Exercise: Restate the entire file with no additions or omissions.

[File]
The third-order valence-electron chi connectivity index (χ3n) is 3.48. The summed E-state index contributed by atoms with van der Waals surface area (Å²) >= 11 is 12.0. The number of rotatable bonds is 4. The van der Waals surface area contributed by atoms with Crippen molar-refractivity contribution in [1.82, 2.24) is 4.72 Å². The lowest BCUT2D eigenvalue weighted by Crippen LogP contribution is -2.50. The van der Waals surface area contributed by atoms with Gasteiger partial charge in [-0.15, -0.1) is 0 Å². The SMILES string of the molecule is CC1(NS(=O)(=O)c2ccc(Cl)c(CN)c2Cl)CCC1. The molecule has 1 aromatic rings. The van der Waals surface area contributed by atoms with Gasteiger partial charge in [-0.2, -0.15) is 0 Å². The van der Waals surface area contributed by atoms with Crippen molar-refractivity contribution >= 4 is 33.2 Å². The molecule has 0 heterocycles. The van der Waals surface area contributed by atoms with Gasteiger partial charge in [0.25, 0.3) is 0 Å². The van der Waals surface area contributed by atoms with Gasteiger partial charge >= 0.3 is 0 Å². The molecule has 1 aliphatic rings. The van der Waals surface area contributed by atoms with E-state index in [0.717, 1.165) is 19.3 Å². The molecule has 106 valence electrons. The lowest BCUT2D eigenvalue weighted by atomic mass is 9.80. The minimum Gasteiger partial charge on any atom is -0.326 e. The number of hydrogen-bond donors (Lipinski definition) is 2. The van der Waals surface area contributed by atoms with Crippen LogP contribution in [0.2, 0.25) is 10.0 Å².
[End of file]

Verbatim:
The third-order valence-electron chi connectivity index (χ3n) is 3.48. The summed E-state index contributed by atoms with van der Waals surface area (Å²) >= 11 is 12.0. The number of rotatable bonds is 4. The van der Waals surface area contributed by atoms with Crippen molar-refractivity contribution in [1.82, 2.24) is 4.72 Å². The lowest BCUT2D eigenvalue weighted by Crippen LogP contribution is -2.50. The van der Waals surface area contributed by atoms with Gasteiger partial charge in [-0.15, -0.1) is 0 Å². The SMILES string of the molecule is CC1(NS(=O)(=O)c2ccc(Cl)c(CN)c2Cl)CCC1. The molecule has 1 aromatic rings. The van der Waals surface area contributed by atoms with Gasteiger partial charge in [-0.2, -0.15) is 0 Å². The van der Waals surface area contributed by atoms with Crippen molar-refractivity contribution >= 4 is 33.2 Å². The molecule has 0 heterocycles. The van der Waals surface area contributed by atoms with Gasteiger partial charge in [0.25, 0.3) is 0 Å². The van der Waals surface area contributed by atoms with Gasteiger partial charge >= 0.3 is 0 Å². The molecule has 1 aliphatic rings. The van der Waals surface area contributed by atoms with E-state index in [0.717, 1.165) is 19.3 Å². The molecule has 106 valence electrons. The lowest BCUT2D eigenvalue weighted by atomic mass is 9.80. The minimum Gasteiger partial charge on any atom is -0.326 e. The number of hydrogen-bond donors (Lipinski definition) is 2. The van der Waals surface area contributed by atoms with Crippen LogP contribution in [0.2, 0.25) is 10.0 Å².